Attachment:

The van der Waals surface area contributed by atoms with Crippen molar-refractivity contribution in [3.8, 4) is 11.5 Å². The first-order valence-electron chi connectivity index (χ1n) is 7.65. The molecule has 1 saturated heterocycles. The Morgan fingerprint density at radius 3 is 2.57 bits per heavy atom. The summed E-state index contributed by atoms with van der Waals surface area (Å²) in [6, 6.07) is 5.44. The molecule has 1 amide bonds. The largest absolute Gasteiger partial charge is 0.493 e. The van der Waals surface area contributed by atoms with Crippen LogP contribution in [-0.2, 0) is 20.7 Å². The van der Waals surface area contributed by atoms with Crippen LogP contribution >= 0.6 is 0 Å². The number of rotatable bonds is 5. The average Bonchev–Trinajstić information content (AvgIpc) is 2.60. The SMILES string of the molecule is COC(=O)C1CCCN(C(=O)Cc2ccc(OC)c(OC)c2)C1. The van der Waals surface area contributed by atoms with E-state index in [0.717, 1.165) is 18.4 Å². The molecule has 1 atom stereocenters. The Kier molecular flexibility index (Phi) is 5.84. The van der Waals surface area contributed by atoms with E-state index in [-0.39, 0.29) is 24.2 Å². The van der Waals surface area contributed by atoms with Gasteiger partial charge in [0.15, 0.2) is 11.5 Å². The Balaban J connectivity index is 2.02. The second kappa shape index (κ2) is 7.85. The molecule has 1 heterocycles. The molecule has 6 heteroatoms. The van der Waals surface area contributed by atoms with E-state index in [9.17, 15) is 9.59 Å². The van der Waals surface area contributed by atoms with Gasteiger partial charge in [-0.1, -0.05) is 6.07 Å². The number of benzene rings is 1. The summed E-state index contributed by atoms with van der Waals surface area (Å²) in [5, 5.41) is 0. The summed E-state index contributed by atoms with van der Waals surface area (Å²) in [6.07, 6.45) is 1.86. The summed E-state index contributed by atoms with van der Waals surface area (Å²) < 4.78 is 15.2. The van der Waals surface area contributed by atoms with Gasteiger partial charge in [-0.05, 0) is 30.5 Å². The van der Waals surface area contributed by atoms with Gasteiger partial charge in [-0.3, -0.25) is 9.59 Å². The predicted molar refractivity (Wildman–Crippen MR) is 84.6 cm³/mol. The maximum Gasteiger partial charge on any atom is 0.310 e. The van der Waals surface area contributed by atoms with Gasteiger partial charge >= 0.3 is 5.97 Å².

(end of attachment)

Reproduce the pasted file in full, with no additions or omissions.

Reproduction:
The van der Waals surface area contributed by atoms with Crippen molar-refractivity contribution in [3.8, 4) is 11.5 Å². The first-order valence-electron chi connectivity index (χ1n) is 7.65. The molecule has 1 saturated heterocycles. The Morgan fingerprint density at radius 3 is 2.57 bits per heavy atom. The summed E-state index contributed by atoms with van der Waals surface area (Å²) in [6, 6.07) is 5.44. The molecule has 1 amide bonds. The largest absolute Gasteiger partial charge is 0.493 e. The van der Waals surface area contributed by atoms with Crippen LogP contribution in [-0.2, 0) is 20.7 Å². The van der Waals surface area contributed by atoms with Crippen LogP contribution >= 0.6 is 0 Å². The number of rotatable bonds is 5. The average Bonchev–Trinajstić information content (AvgIpc) is 2.60. The SMILES string of the molecule is COC(=O)C1CCCN(C(=O)Cc2ccc(OC)c(OC)c2)C1. The van der Waals surface area contributed by atoms with E-state index in [0.717, 1.165) is 18.4 Å². The molecule has 1 atom stereocenters. The Kier molecular flexibility index (Phi) is 5.84. The van der Waals surface area contributed by atoms with E-state index in [-0.39, 0.29) is 24.2 Å². The van der Waals surface area contributed by atoms with Gasteiger partial charge in [0.15, 0.2) is 11.5 Å². The Balaban J connectivity index is 2.02. The second kappa shape index (κ2) is 7.85. The molecule has 1 heterocycles. The molecule has 6 heteroatoms. The van der Waals surface area contributed by atoms with E-state index in [9.17, 15) is 9.59 Å². The van der Waals surface area contributed by atoms with Gasteiger partial charge in [-0.1, -0.05) is 6.07 Å². The number of benzene rings is 1. The summed E-state index contributed by atoms with van der Waals surface area (Å²) in [5, 5.41) is 0. The summed E-state index contributed by atoms with van der Waals surface area (Å²) in [6.07, 6.45) is 1.86. The summed E-state index contributed by atoms with van der Waals surface area (Å²) < 4.78 is 15.2. The van der Waals surface area contributed by atoms with Gasteiger partial charge in [-0.05, 0) is 30.5 Å². The van der Waals surface area contributed by atoms with Gasteiger partial charge in [-0.3, -0.25) is 9.59 Å². The predicted molar refractivity (Wildman–Crippen MR) is 84.6 cm³/mol. The maximum Gasteiger partial charge on any atom is 0.310 e. The van der Waals surface area contributed by atoms with Gasteiger partial charge >= 0.3 is 5.97 Å².